Just imagine how many frames per second they did for each datablast frame. I'm sure if anyone has a video editing software you might know how many frames they did for each datablast frame. I'm guessing 5-10 frames per second.
RK
Rkolsen
Of course there's this gem from The Today Show back in 1994 arguing on how to say an email. It went viral enough that BMW did a commercial with Katie Couric and Bryant Gumbel talking about what is i3?

itsrobert, Quatorzine Neko and dbl gave kudos
IS
Inspector Sands

On a related note, I remember several years back there was a bus stop advert that ran, which simply featured a search box with a search term in it (that I can't remember now). Upon searching said term, the first result was for some internet marketing company. I remember shortly afterwards, it seemed every advertiser was suddenly saying 'search for [insert company name or product]' or instead of directing people to a specific URL. That fad appears to have died off now.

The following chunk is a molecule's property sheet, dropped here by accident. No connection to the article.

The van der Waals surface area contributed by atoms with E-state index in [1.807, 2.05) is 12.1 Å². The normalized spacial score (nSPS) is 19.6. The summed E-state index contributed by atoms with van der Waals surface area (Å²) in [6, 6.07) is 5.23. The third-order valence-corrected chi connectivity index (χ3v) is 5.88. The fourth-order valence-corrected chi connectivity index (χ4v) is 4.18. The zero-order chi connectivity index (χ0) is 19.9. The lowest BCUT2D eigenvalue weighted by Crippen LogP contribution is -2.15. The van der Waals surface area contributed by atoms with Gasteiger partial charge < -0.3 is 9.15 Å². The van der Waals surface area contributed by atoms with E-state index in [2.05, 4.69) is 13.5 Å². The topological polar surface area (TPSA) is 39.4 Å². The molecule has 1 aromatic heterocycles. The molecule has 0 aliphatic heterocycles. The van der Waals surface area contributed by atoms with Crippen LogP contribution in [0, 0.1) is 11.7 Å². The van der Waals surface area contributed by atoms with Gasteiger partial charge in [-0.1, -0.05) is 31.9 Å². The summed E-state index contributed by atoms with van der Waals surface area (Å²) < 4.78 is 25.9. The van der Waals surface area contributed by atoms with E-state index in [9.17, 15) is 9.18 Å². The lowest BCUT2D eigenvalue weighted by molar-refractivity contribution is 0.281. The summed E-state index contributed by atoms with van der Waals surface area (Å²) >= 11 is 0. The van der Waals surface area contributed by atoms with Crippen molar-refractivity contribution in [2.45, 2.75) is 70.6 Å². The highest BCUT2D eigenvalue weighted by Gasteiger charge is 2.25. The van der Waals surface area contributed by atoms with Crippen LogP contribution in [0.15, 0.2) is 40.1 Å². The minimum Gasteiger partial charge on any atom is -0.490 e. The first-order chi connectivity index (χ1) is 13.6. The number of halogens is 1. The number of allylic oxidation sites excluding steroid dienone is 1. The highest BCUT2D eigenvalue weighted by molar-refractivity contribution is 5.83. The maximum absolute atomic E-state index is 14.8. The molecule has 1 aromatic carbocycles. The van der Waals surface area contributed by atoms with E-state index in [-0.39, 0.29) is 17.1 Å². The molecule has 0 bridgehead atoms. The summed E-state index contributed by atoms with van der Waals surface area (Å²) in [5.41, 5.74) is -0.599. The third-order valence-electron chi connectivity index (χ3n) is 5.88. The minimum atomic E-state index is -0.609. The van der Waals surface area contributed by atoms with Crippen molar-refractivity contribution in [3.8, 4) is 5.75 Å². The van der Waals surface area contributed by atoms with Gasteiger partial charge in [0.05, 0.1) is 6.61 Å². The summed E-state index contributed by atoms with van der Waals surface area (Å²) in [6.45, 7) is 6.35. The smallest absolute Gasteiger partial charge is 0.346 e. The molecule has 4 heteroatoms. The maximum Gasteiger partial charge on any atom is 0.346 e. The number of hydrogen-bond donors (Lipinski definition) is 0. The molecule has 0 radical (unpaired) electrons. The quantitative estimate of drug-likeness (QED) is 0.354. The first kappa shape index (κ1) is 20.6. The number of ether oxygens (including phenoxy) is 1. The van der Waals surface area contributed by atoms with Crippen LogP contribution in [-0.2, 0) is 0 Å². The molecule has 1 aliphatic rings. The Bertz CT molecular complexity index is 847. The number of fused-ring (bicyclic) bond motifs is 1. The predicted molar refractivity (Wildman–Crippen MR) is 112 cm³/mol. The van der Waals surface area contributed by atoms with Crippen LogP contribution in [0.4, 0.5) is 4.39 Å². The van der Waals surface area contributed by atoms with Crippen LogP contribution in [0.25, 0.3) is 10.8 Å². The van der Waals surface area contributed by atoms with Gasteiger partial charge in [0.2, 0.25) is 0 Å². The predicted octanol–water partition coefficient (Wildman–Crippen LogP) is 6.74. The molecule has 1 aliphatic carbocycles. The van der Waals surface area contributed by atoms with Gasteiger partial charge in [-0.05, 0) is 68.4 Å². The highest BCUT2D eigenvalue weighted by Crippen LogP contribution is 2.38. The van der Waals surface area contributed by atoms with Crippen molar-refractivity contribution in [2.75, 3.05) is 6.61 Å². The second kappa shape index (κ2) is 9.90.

Lots of American TV programmes did something similar by promoting their AOL Keyword at the end rather than a URL. Mind you, yesterday I saw a sign for a local firm which told you what to Google rather than their url.
NJ
Neil Jones Founding member
I'd argue Twitter handles have even started to replace URLs.

That would be awful, replacing a long-standing open medium with a closed medium from a company that doesn't even know how to run itself.


I think hashtags are more prominent than Twitter handles though. This was a bit ropey for a while because they were pretty much exclusive to Twitter so you had BBC shows effectively promoting one platform over others. Since then however, hashtags are widely used on most social networks.

Was the http:// actually needed in the early days? And index.html for that matter?


Http officially yes but in practice didn't really matter.
index.html no as index.html would always be the start page.

https://eager.io/blog/the-history-of-the-url-path-fragment-query-auth/ posted:

the URL was fundamentally just an abbreviated way of refering [sic] to the combination of [stuff] which previously had to be understood contextually for each different communication system.

This system made it possible to refer to different systems from within Hypertext, but now that virtually all content is hosted over HTTP, may not be as necessary anymore. As early as 1996 browsers were already inserting the http:// and www. for users automatically


It was just good practice in the 90s to do it that way.

Newer posts